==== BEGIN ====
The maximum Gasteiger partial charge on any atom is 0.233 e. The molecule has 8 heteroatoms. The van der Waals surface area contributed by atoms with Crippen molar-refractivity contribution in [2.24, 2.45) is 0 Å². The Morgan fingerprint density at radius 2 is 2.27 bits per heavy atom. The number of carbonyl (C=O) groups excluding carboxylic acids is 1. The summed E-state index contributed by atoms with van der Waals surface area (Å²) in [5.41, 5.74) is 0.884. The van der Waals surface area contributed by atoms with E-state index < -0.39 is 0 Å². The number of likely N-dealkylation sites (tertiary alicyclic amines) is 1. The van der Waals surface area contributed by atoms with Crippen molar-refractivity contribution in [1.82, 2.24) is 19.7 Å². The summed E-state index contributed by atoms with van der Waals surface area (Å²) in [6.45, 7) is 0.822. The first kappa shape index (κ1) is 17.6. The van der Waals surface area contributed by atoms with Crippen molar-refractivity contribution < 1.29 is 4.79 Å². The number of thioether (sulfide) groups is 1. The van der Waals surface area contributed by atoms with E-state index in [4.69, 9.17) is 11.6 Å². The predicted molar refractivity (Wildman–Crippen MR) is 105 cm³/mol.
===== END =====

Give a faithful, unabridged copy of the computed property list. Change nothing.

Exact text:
The maximum Gasteiger partial charge on any atom is 0.233 e. The molecule has 8 heteroatoms. The van der Waals surface area contributed by atoms with Crippen molar-refractivity contribution in [2.24, 2.45) is 0 Å². The Morgan fingerprint density at radius 2 is 2.27 bits per heavy atom. The number of carbonyl (C=O) groups excluding carboxylic acids is 1. The summed E-state index contributed by atoms with van der Waals surface area (Å²) in [5.41, 5.74) is 0.884. The van der Waals surface area contributed by atoms with E-state index < -0.39 is 0 Å². The number of likely N-dealkylation sites (tertiary alicyclic amines) is 1. The van der Waals surface area contributed by atoms with Crippen molar-refractivity contribution in [1.82, 2.24) is 19.7 Å². The summed E-state index contributed by atoms with van der Waals surface area (Å²) in [6.45, 7) is 0.822. The first kappa shape index (κ1) is 17.6. The van der Waals surface area contributed by atoms with Crippen molar-refractivity contribution < 1.29 is 4.79 Å². The number of thioether (sulfide) groups is 1. The van der Waals surface area contributed by atoms with E-state index in [4.69, 9.17) is 11.6 Å². The predicted molar refractivity (Wildman–Crippen MR) is 105 cm³/mol.